market-ticker.org / By Karl Denninger / February 6, 2013, 08:29
And coupled with it are gross internal violations of the law by the government itself.
Octonion I underscores how inflated grades during the credit boom contributed to more than $2.1 trillion in losses at the world’s financial institutions after home-loan defaults soared and residential prices plummeted. The U.S. is seeking penalties against S&P and its New York-based parent, McGraw-Hill Cos., that may amount to more than $5 billion, based on losses suffered by federally insured banks.
“During this period, nearly every single mortgage-backed CDO that was rated by S&P not only underperformed but failed,” Attorney General Eric Holder said yesterday at a news conference. “Put simply, this alleged conduct is egregious, and it goes to the very heart of the recent financial crisis.”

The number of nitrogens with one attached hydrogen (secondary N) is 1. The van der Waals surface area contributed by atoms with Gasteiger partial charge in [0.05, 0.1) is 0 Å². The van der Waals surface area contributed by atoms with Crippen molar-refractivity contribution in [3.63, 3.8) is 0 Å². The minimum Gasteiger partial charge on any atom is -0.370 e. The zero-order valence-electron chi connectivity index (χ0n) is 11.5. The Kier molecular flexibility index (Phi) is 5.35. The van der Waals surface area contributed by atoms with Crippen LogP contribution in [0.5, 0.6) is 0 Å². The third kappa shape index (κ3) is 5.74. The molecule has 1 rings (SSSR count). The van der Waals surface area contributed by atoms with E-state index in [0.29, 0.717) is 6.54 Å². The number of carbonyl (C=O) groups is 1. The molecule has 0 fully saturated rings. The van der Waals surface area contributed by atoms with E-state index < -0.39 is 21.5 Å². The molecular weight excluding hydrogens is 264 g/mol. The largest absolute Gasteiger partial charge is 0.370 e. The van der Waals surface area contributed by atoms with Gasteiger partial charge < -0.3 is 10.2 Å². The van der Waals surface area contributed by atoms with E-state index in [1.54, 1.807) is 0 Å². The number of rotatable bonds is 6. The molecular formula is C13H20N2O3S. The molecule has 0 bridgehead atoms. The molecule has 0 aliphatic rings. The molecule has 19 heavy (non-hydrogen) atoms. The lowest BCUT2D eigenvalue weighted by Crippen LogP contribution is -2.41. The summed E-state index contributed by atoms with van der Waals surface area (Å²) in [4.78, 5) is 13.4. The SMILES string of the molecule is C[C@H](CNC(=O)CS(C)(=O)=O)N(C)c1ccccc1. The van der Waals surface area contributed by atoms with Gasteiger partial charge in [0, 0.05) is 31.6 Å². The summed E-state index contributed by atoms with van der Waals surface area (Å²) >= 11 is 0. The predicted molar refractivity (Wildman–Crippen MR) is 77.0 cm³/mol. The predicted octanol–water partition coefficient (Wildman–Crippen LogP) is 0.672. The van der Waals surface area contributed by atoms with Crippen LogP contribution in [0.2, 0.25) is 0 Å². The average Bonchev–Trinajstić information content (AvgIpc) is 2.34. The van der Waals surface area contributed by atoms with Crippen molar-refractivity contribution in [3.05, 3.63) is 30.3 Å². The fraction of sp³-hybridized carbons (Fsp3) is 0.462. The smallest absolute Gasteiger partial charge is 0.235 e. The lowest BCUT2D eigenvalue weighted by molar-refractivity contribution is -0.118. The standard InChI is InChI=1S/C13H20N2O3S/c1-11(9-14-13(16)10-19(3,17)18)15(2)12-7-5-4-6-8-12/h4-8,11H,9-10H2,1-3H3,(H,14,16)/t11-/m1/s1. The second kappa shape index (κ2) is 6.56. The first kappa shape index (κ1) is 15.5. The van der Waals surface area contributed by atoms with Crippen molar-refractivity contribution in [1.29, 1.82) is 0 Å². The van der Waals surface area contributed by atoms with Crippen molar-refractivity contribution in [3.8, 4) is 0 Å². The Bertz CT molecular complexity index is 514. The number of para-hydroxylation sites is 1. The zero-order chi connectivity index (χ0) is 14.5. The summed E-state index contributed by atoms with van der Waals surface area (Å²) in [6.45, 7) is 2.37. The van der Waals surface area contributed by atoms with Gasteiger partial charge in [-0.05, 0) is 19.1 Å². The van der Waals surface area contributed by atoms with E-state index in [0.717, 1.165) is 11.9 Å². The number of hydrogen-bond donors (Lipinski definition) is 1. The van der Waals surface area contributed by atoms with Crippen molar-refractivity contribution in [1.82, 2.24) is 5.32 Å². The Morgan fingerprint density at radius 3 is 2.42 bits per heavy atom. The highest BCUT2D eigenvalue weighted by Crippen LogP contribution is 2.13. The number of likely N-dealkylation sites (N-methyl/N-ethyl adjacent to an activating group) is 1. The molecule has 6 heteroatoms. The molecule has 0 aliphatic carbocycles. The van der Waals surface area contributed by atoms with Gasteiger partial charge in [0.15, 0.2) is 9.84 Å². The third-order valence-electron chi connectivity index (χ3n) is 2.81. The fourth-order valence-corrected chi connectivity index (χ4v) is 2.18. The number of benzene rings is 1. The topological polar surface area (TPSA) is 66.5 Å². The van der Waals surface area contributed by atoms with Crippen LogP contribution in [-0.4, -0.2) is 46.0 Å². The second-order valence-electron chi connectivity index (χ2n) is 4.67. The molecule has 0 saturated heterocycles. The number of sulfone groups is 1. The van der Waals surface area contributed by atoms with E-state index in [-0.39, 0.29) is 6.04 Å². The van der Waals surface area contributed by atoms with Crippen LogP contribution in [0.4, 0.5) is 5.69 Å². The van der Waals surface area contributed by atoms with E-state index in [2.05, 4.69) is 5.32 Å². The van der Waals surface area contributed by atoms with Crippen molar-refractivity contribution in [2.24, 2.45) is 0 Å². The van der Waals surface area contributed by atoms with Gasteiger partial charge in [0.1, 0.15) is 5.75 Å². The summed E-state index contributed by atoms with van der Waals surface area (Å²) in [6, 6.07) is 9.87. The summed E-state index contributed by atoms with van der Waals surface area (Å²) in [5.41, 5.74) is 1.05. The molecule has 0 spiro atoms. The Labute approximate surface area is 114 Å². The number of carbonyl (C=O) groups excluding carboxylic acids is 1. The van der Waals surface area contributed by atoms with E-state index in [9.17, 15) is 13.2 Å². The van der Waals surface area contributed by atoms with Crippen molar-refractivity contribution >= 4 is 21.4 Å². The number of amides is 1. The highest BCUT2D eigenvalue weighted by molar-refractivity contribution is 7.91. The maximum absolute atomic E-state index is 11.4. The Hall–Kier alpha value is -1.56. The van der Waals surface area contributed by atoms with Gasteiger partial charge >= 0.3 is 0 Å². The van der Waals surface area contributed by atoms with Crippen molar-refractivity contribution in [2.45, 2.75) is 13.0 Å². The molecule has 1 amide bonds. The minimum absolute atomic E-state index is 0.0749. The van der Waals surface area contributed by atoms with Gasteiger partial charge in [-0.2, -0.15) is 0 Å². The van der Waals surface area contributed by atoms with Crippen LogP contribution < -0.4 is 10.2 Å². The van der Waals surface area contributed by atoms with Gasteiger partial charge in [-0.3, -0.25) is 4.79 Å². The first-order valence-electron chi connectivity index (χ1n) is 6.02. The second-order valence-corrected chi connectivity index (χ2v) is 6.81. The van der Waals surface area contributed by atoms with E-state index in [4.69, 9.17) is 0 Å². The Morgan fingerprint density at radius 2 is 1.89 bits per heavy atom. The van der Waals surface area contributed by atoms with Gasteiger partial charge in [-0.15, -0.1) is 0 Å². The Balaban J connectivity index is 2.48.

And Moody’s and Fitch didn’t do the same thing?
Of course they did.
So why S&P?
Well, McClatchy says that Moody’s was dropped from the investigation in the summer of 2011 — right about the time S&P downgraded the US.
Investigator interest in Moody’s apparently dropped off around the summer of 2011, about the same time S&P issued the historic downgrade of the U.S. government’s creditworthiness because of mounting debt and deficits.
“After the U.S. downgrade, Moody’s is no longer part of this,” said the person familiar with the case, who demanded anonymity in order to speak freely about the matter.
Political prosecution is nothing new. Nor is political “protection.” We’ve seen so many examples since 2007, including Citibank which had its former Chief Risk Officer admit under oath before the FCIC that it knew it was selling crap securities into the market along with myriad other examples, that trying to list all of them would run to thousands of examples.
Never mind that the Department of Just-us has said on the record that part of their consideration when it comes to filing criminal charges is whether there would be a market disruption should a given firm be charged.